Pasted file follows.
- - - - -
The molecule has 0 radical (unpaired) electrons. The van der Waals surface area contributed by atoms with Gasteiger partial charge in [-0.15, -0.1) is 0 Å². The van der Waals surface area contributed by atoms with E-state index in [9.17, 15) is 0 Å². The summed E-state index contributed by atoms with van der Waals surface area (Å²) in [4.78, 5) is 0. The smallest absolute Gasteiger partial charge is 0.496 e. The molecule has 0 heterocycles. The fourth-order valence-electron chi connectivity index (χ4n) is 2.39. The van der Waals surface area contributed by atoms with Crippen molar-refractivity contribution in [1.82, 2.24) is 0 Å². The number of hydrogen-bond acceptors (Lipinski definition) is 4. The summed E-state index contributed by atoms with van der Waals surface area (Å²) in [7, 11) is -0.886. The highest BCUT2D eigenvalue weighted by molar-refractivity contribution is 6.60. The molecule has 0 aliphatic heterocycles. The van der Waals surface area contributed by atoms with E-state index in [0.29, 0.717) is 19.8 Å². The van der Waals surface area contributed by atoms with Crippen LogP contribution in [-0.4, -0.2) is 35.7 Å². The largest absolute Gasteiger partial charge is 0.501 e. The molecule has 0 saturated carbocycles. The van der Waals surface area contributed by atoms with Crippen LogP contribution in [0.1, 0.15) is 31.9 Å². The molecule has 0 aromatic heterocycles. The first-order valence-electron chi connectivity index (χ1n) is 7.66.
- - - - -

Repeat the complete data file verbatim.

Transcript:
The molecule has 0 radical (unpaired) electrons. The van der Waals surface area contributed by atoms with Gasteiger partial charge in [-0.15, -0.1) is 0 Å². The van der Waals surface area contributed by atoms with E-state index in [9.17, 15) is 0 Å². The summed E-state index contributed by atoms with van der Waals surface area (Å²) in [4.78, 5) is 0. The smallest absolute Gasteiger partial charge is 0.496 e. The molecule has 0 heterocycles. The fourth-order valence-electron chi connectivity index (χ4n) is 2.39. The van der Waals surface area contributed by atoms with Crippen molar-refractivity contribution in [1.82, 2.24) is 0 Å². The number of hydrogen-bond acceptors (Lipinski definition) is 4. The summed E-state index contributed by atoms with van der Waals surface area (Å²) in [7, 11) is -0.886. The highest BCUT2D eigenvalue weighted by molar-refractivity contribution is 6.60. The molecule has 0 aliphatic heterocycles. The van der Waals surface area contributed by atoms with E-state index in [0.29, 0.717) is 19.8 Å². The van der Waals surface area contributed by atoms with Crippen LogP contribution in [-0.4, -0.2) is 35.7 Å². The largest absolute Gasteiger partial charge is 0.501 e. The molecule has 0 saturated carbocycles. The van der Waals surface area contributed by atoms with Crippen LogP contribution in [0.1, 0.15) is 31.9 Å². The molecule has 0 aromatic heterocycles. The first-order valence-electron chi connectivity index (χ1n) is 7.66.